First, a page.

Golden Sage, Beach Sage
Thought of as drought-tolerant shrubs in much of the West, this huge genus—the largest in the mint family—includes many species of shrubs and perennials that need moderate to regular water. In recent years, scores of new species and selections have appeared in Western nurseries, many tender varieties that are even being offered as annuals in cold-winter climates. All sages have square stems and whorls of two-lipped flowers, either distinctly spaced along flower stalks or so tightly crowded that they look like one dense spike; some species have branched inflorescences. Flower colors range from white and yellow through salmon and pink to scarlet and pure red, from pale lavender to true blue and darkest purple. A few sages have fragrant blossoms. Many have aromatic foliage.
Nurseries in the West offer nearly 100 species as well as dozens of selections and hybrids. Names are often confused; S. x jamensis varieties are often assigned to S. greggii; and S. nemorosa varieties are often interchanged with S. x superba and S. x sylvestris varieties.Salvia aurea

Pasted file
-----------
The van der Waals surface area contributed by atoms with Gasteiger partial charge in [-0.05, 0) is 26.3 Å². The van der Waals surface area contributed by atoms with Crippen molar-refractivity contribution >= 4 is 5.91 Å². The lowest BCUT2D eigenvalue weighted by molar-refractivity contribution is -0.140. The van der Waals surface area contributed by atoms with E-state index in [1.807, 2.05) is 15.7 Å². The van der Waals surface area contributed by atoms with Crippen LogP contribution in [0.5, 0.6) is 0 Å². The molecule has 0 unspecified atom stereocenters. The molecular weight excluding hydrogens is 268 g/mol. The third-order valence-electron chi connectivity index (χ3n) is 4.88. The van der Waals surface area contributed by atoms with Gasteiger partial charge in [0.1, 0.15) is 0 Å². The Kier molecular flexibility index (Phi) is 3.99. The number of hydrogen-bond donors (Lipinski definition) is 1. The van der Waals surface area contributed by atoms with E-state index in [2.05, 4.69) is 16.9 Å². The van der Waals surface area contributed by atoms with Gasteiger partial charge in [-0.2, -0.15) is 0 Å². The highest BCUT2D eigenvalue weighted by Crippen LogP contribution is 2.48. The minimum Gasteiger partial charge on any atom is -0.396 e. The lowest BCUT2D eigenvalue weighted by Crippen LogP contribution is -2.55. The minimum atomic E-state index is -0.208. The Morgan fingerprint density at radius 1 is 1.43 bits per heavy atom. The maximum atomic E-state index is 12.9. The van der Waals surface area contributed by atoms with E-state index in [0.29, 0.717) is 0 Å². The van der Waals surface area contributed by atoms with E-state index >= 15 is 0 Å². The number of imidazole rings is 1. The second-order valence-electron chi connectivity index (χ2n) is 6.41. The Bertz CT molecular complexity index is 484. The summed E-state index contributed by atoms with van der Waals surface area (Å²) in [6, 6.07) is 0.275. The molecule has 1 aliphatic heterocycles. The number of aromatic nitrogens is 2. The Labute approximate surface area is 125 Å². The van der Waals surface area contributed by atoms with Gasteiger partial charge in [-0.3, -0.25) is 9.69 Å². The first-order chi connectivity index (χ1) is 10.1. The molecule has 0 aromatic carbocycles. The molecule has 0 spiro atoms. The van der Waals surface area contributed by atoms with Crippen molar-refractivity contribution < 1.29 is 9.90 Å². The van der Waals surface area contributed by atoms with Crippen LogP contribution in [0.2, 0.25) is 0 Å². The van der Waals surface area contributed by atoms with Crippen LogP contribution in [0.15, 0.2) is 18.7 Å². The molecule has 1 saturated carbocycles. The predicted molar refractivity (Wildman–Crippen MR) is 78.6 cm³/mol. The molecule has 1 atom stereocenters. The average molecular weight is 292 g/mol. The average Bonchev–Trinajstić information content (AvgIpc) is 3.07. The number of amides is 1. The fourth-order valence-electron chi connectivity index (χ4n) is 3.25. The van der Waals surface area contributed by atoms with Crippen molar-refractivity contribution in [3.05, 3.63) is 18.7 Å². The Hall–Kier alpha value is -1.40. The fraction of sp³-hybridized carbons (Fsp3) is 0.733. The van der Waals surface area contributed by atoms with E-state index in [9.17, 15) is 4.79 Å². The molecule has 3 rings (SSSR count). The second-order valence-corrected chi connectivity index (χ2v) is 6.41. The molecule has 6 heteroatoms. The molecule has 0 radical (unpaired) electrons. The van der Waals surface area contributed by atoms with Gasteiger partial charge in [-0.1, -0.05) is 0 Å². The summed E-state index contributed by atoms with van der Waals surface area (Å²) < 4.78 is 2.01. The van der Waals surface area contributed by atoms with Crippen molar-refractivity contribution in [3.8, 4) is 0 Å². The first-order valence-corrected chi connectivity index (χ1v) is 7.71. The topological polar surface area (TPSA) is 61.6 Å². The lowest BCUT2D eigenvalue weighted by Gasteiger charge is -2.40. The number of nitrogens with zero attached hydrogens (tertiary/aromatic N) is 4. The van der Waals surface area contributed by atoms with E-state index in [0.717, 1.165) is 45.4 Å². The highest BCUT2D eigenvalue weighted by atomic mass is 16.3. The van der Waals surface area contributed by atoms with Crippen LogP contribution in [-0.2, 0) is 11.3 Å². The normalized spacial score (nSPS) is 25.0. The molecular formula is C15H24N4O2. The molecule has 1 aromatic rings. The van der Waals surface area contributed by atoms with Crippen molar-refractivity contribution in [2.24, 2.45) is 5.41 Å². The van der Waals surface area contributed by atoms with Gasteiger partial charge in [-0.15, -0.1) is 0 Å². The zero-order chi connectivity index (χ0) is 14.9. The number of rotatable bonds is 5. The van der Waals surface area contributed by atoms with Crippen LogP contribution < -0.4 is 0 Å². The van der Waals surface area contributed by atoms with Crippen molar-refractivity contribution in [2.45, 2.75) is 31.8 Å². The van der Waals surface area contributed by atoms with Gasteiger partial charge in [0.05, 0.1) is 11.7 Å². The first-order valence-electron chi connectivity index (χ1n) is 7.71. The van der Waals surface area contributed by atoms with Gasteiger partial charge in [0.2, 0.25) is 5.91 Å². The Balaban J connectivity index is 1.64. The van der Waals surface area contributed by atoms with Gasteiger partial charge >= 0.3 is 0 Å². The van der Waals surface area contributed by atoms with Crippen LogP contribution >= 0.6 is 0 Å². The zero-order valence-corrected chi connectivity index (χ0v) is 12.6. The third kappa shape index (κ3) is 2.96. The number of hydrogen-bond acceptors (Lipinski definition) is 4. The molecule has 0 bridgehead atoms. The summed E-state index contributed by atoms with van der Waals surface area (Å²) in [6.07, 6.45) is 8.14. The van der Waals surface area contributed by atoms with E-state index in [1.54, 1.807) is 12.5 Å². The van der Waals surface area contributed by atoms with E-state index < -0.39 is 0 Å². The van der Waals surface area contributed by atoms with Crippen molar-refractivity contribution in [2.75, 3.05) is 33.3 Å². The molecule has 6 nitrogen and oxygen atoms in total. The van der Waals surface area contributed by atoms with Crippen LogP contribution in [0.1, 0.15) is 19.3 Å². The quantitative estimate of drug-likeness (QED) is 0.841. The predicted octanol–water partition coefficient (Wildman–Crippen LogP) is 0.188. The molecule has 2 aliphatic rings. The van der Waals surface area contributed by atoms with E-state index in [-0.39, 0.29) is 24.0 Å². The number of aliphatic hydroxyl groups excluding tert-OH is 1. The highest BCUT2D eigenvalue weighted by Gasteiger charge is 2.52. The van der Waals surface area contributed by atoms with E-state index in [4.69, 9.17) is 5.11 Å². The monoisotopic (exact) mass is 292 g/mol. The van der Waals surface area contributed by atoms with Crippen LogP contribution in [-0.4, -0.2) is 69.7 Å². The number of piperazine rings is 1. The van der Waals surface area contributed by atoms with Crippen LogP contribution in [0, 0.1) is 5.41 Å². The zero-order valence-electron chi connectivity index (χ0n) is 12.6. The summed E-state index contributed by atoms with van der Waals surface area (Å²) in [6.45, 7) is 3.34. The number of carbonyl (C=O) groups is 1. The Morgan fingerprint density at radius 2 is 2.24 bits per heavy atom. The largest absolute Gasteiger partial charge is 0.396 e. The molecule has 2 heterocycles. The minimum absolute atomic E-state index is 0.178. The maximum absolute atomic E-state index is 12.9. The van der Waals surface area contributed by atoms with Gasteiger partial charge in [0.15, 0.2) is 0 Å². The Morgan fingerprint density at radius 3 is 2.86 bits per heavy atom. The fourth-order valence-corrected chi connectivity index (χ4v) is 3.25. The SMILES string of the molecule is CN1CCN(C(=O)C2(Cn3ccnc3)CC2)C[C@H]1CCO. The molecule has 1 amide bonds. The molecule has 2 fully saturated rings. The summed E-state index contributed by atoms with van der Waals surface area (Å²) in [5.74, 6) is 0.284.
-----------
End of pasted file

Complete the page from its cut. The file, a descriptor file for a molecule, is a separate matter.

Dense grower to 3–4 ft. tall and wide; becomes sparse and woody with age. Young plants are thickly covered with elliptical, woolly gray-green leaves to 1 1/4 in. long. Carried on 2–4-in. stems are whorls of interesting inch-long flowers in bright yellow aging to rusty brown; they emerge from brown, papery calyxes that persist long after blossoms fall. Main bloom is in winter, early spring; sporadic through fall. Drought tolerant.
Upright, compact form. Grows to 6 ft. tall and 3 ft. wide. Narrow, silvery leaves somewhat longer than...
Grows to 6 ft. tall and nearly as wide, producing purple-blue flowers in spring. Selections inclu...
Native to the Channel Islands off the coast of Southern California. The species has lobed or scallop-e...